Physician and trauma therapist Gabor Maté explains, “Trauma is not what happens to you, but what happens inside you as a result of what happens to you.”

So trauma isn’t your shitty childhood experiences — it’s how you adapted to survive them.

Trauma is the natural, human response to overwhelming experiences of powerlessness in the absence of an empathetic caregiver.

Addiction — Coping With Disconnection

The Latin verb addicere means, among other things, to abandon, surrender, or enslave. It, therefore, makes a whole lot of sense that the abandonment or surrender of oneself in trauma invariably leads to the enslavement of addiction.

Those who were traumatized live with painfully chronic disconnection from themselves and others.

They never learned to regulate their nervous systems and have no choice but to seek outside themselves for a solution.

Is it any wonder that the first step in any twelve-step recovery program is “We admitted we were powerless over our addiction — that our lives had become unmanageable”?

What is this but an admission of trauma (the consequence of powerlessness) and a chronically dysregulated nervous system (unmanageability at its finest)?

And just because you’re not ripping lines of cocaine off the bar doesn’t mean you aren’t addicted to anything.

What do you do compulsively to deal with your emotions?

Work too much? Go to the gym every day? Scroll through your phone for hours? Have sex? Overeat? Shop? Clean? Watch TV? People please? Micromanage? Achieve? Throw yourself obsessively into relationships? Overextend yourself and use busyness as a sedative?

There is no shortage of self-medication. It’s just that some forms of numbing and escape are more socially acceptable than others.

What is the thing that you’re inclined to say “I can stop any time I want to” about?

But of course, you don’t want to. Why would any organism stop soothing its pain the only way it knows how?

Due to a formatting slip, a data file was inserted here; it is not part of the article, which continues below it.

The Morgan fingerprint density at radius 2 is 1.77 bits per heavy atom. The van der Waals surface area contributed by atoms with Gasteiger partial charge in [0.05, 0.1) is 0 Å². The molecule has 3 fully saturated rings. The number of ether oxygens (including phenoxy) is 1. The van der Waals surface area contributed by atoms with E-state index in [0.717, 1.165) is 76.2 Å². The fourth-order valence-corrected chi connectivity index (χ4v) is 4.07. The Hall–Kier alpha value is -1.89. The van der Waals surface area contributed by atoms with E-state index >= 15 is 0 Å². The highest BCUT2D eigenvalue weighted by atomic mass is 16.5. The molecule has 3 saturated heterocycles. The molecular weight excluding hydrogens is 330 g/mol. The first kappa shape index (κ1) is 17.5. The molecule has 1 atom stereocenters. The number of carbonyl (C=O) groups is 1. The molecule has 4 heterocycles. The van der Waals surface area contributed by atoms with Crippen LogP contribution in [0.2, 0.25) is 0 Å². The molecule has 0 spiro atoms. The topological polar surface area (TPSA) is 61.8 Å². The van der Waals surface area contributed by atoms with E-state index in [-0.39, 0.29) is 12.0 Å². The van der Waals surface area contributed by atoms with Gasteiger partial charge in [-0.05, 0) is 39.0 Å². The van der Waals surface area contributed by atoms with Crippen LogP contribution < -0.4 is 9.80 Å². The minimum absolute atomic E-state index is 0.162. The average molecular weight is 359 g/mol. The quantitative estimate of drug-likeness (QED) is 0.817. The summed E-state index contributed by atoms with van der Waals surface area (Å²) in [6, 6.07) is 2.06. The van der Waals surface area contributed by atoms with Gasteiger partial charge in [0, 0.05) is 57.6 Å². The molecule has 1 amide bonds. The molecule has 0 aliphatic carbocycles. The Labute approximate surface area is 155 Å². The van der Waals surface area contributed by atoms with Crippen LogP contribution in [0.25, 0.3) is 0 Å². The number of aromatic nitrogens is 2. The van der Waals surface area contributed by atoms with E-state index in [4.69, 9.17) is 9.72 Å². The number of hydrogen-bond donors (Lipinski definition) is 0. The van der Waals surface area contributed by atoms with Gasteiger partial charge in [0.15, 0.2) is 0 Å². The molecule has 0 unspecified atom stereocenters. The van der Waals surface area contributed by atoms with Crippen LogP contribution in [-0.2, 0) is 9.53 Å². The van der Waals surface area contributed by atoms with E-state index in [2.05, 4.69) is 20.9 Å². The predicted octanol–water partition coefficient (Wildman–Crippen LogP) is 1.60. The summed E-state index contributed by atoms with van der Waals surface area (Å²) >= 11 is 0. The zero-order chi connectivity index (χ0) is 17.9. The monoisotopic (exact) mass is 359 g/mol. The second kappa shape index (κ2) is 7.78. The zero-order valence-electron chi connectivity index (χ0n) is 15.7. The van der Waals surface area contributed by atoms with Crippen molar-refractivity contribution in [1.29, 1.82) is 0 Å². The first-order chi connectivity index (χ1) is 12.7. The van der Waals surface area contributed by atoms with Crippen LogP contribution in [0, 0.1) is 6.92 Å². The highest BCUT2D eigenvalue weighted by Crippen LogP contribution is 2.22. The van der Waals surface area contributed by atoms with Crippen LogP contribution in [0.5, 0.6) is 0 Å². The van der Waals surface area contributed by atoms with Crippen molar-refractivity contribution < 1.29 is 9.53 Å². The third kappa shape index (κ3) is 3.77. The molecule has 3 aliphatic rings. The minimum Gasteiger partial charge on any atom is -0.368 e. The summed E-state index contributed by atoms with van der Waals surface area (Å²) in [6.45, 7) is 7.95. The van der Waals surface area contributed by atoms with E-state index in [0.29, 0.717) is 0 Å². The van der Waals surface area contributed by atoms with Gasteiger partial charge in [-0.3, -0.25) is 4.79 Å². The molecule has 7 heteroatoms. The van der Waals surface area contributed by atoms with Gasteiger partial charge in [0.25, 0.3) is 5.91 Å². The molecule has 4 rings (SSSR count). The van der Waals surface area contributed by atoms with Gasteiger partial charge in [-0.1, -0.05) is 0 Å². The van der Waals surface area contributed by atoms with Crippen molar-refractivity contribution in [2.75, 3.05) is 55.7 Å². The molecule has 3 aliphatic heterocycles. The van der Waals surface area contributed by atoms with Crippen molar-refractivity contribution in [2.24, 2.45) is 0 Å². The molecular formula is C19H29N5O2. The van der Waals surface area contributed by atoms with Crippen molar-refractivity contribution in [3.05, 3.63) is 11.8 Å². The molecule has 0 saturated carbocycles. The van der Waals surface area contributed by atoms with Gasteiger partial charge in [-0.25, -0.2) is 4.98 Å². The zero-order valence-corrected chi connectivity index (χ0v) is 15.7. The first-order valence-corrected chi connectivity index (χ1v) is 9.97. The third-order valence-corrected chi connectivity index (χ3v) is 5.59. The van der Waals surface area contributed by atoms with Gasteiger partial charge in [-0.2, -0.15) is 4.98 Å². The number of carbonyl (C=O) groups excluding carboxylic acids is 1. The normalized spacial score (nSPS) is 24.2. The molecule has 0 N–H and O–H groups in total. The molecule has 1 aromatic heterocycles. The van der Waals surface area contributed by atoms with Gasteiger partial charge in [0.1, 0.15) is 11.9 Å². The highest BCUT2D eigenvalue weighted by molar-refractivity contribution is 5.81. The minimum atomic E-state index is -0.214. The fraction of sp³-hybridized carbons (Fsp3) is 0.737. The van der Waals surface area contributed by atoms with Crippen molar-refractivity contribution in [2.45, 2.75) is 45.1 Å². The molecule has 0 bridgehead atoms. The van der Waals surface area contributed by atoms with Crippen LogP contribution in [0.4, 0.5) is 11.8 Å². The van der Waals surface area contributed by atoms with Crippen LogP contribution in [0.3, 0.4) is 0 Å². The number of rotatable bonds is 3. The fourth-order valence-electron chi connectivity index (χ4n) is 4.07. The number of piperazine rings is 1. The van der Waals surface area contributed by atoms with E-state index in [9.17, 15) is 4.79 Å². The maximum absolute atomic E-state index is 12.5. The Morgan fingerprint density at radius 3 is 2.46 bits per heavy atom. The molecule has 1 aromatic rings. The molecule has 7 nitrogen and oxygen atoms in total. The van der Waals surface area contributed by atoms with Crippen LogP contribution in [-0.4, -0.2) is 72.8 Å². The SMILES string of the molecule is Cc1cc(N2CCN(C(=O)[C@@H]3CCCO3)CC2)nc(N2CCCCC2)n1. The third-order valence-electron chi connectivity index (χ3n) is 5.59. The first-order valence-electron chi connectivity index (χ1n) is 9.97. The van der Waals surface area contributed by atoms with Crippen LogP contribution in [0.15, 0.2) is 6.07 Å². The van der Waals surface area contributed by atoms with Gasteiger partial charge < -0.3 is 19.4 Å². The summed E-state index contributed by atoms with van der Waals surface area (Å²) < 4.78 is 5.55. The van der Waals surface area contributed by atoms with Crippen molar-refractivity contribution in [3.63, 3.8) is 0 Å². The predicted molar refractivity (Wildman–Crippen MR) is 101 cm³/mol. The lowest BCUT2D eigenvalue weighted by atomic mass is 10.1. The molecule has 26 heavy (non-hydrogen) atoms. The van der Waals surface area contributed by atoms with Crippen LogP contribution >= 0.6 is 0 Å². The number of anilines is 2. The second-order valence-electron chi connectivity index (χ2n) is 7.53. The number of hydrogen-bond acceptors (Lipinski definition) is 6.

Recovery — Restoring Connection

They say the opposite of addiction is connection.

Anyone in recovery knows this to be true. That’s why the twelve steps are all written in “we” form. People come together and connect over their common lack of healthy connections.

It’s the darnedest beautiful thing. Talk about wounds that heal.

Any habit in your life that you feel powerless to change is probably compulsive, external-solution-seeking behavior rooted in a fundamental disconnect with your authentic self and subsequent inability to regulate your nervous system or forge secure attachments with others.

Therefore, if you’d like to unf*ck any portion of your life, you’ll have to heal your trauma (whether or not you think you have any) through intensive work on reconnecting with yourself and others in healthy ways.

That’s it.

Now, even the best surgeon can’t do open-heart surgery on herself.

So my number one recommendation to anyone embarking on a journey of healing is to ask for help. Coach, therapist, doctor, twelve-step group — it doesn’t matter. Just get help.

Trauma and addiction are wounds of disconnection.

Please trust when I tell you the only way to recover is through connection — first and foremost with the precious child you abandoned when you had to choose between attachment and authenticity.

Don’t waste another moment scouring the earth in search of something you will only find deep inside yourself.


Created by

Adam Murauskas

Writing to heal myself, others, and the world.







Related Articles